The Clark Fork River originates near the town of Warm Springs Montana where the recently restored Silver Bow Creek joins up with Warms Springs Creek. It is one of the longest rivers in Montana, nearly 280 miles from the confluence to the Idaho border, and drains more volume of water than any other river in Montana.

The rich mining history of the Butte/Anaconda area led to widespread pollution of the Clark Fork River. However, its distinction as a superfund site has aided in the restoration of the river and the continuing efforts to clean up a century’s worth of damage has created a respectable fishery.

The Clark Fork is commonly referred to as either the Upper Clark Fork or the Lower Clark Fork and from 1908 until 2008 the division was created by the Milltown Dam approximately 8 miles east of Missoula. Toxic sediments from upstream gathered behind the Milltown Dam which prompted the decision to remove the dam in 2008. The addition of water from the Blackfoot River and the Bitterroot River add significant volume to the Clark Fork, further distinguishing the lower river from the upper river.

Since the removal of the Milltown Dam I have witnessed a surge in the cutthroat population on the upper river and have encountered many more bull trout than before the dam was removed. There are good numbers of brown trout on the upper river as well, and you can always find decent rainbows and cutbows throughout. The lower river holds some real beasts and when you get on a pod of feeders it’s game on for 18”+ rainbows and cutbows.

Rock Creek

There are several creeks in the state of Montana with the name Rock attached to it. However, there is only one Rock Creek that is also a blue ribbon trout fishery. The Rock Creek I’m referring to flows through portions of Granite and Missoula counties, and roughly parallels the Sapphire mountain range on its 50 plus mile journey to join the Clark Fork river just above the town of Clinton.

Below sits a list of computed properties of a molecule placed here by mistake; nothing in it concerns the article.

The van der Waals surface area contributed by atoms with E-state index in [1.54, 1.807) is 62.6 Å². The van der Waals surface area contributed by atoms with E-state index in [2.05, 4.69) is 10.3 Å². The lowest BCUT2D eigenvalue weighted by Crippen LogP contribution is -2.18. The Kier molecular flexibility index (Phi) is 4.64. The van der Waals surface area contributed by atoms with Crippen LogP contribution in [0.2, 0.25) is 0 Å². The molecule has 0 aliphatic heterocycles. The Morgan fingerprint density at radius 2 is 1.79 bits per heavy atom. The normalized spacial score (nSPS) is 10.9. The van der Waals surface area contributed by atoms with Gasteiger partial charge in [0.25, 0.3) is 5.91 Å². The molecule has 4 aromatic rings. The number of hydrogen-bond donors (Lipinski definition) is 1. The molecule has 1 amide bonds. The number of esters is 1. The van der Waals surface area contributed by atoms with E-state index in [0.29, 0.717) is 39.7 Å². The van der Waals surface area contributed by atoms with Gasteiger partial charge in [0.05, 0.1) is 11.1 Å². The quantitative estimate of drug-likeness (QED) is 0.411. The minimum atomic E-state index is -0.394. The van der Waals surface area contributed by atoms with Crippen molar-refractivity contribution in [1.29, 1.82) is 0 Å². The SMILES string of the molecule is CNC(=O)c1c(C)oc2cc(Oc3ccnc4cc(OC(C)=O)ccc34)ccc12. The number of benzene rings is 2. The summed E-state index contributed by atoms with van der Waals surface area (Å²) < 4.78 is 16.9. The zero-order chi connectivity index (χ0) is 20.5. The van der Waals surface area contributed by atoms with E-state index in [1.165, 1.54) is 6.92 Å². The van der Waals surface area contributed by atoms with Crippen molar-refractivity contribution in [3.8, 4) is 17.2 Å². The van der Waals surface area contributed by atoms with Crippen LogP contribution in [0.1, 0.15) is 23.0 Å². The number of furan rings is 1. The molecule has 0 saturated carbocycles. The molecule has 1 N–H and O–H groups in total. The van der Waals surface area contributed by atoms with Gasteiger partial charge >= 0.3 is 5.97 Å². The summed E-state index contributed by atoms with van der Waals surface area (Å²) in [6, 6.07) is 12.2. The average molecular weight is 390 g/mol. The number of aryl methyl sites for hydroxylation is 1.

Rock Creek has been a long time favorite of mine and was the first body of water I explored with a fly rod when I moved to the Missoula area in 1986. It’s probably best known for the epic Salmonfly hatch that occurs each year in late May and June. It’s also well known as a bull trout fishery, and like the Blackfoot River, Rock Creek offers a great chance at hitting the trout grand slam. Bull trout are endangered, so targeting them is illegal. However, streamer and nymph fishing often result in catching a bull trout, so if you do get one on the line be sure to land it quickly and release it immediately. The creek is also chock full of rainbows, cutthroat, brown trout, and the occasional brook trout.

Rock Creek is generally divided into three sections….upper, middle and lower. The upper sections of Rock Creek are easily accessed via the town of Phillipsburg and if you’re planning on just fishing the upper sections then save the wear and tear on your rig and make the drive. Flint Creek is along the way and is worth a look if you have the time. If you’re planning on fishing the middle or lower sections of Rock Creek then you may just as well make the drive up Rock Creek road.